Dr Gregory Walsh

PhD (Biomechanics), MSc (Sports Biomechanics), BSc (Sport and Exercise Science)

Senior Lecturer in Sport and Exercise Science

Department of Sport, Health Sciences and Social Work

Gregory Walsh


I specialise in the field of biomechanics and lecture on a number of modules across the Sport and Coaching Sciences undergraduate degree programmes. I am also currently the Subject Coordinator for the Sport and Exercise Science programme.

I supervise a number of postgraduate research students on a variety topics related to health and sport biomechanics. My research primarily focuses on the biomechanics and neuromotor control of gait, falls risk and posture in healthy and clinical populations, but I also conduct research on risk factors for and interventions to prevent sports injuries.

Areas of expertise

  • Biomechanics
  • Motor control

Teaching and supervision


Modules taught

  • Introduction to Biomechanics
  • Sport and Exercise Biomechanics
  • Project/Dissertation


I welcome enquiries from prospective postgraduate research students with interests within the field of sport, health and exercise biomechanics and motor control.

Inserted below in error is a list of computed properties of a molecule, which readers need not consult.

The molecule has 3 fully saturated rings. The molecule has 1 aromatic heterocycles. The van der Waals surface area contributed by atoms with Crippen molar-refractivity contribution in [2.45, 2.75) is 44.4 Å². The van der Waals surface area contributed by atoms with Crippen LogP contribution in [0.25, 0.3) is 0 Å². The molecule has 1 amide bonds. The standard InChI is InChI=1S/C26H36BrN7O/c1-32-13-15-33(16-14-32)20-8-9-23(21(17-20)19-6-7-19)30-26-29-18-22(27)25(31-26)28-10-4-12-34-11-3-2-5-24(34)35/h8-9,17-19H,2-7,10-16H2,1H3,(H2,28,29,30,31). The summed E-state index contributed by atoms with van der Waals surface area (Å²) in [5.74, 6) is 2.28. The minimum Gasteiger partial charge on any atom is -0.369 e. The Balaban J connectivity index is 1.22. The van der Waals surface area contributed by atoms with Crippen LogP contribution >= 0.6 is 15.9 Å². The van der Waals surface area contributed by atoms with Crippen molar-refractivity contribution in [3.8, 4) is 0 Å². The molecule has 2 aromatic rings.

Examples of current and previous student research project titles include:

  • The effects of opposed and unopposed practice environments on skill acquisition and transfer, with specific reference to non-dominant foot kicking (MSc by Research)
  • Analysis of falls risk and home-based power training with the aim of falls prevention in adults over 65 years (MPhil/PhD)
  • Neural and neuromuscular risk factors for Anterior Cruciate Ligament injuries (MPhil/PhD)

Research Students

Name Thesis title Completed
Zoe Taylor Power training for fall rehabilitation and prevention in over 56s and comparisons of recovery mechanisms for loss of balance between fallers and non-fallers Active


My research focuses on the control of human movement, with a particular focus on the effect of ageing and clinical conditions on falls risk and the control of gait and posture. This work utilises a variety of biomechanical, musculoskeletal and neurophysiological measurement techniques to understand the causes and control mechanisms for human movement.

The aim of my research is to detect, identify and counteract the effects of againg and clinical conditions on gait and posture. In addition to this work, I also investigate factors associated with injury risk in athletic populations and strategies to minimise these risks.

Centres and institutes



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Professional information

Memberships of professional bodies

  • Fellow of HEA (Higher Education Accademy)